The Greek Tradition in Republican Thought

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Overview

Tracing the influence of ancient Greek sources on the development of republican theory in Europe and America, this book argues that an important tradition of republican thought, derived from the central texts of Greek moral and political philosophy, emerged in sixteenth century England. It contributed significantly to the ideological framework of the English Civil Wars and the American Revolution. Eric Nelson offers significant reinterpretations of several central texts of European political theory, as well as a radical reappraisal of ancient Roman historiography.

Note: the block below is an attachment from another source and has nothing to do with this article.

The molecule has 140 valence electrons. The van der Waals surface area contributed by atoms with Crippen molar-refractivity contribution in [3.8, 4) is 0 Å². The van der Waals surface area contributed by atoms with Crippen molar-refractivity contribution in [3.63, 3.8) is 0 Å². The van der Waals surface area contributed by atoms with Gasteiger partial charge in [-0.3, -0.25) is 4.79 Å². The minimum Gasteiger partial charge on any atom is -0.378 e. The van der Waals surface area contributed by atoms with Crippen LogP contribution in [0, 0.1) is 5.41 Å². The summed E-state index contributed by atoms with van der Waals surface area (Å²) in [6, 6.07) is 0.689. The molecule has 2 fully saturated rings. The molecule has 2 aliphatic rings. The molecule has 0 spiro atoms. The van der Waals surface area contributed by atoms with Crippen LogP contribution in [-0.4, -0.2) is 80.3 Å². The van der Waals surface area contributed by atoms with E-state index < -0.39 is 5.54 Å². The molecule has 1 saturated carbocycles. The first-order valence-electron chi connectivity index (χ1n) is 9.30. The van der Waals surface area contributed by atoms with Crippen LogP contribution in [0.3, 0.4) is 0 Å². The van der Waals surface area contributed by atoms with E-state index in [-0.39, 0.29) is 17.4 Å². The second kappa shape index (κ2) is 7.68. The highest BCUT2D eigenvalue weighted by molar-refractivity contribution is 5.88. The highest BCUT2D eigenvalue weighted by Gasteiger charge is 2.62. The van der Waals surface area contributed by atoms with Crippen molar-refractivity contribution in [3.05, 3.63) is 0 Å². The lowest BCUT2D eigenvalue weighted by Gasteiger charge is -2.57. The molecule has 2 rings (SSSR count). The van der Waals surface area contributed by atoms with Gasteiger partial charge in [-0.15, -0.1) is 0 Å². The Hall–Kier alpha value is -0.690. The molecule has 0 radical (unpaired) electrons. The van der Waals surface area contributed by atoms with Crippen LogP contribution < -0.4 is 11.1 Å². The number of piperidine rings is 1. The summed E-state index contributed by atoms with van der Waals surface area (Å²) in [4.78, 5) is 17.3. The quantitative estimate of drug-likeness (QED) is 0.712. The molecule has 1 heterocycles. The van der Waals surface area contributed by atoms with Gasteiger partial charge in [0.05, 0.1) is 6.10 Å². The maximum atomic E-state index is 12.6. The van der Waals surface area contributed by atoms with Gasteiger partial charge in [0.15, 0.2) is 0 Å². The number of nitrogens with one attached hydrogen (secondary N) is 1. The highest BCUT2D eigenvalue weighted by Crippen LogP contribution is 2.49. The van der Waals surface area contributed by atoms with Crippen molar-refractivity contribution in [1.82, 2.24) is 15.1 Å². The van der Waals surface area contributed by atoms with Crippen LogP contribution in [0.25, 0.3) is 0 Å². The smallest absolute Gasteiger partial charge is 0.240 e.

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Editorial Reviews

From the Publisher
"...interesting and provocative...Nelson argues that we need to be aware of the complexity of the republican tradition, and this book goes a long way toward satisfying that goal." J.L. Miller, SUNY College at New Paltz, Choice
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Product Details

  • ISBN-13: 9780521835459
  • Publisher: Cambridge University Press
  • Publication date: 3/28/2004
  • Series: Ideas in Context Series , #69
  • Pages: 320
  • Product dimensions: 5.98 (w) x 9.02 (h) x 0.87 (d)

Meet the Author

Eric Nelson has been a Research Fellow of Trinity College, Cambridge and is currently a Junior Fellow in the Society of Fellows, Harvard University. This is his first book.
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Read an Excerpt


Cambridge University Press
0521835453 - The Greek Tradition in Republican Thought - by Eric Nelson
Excerpt



Introduction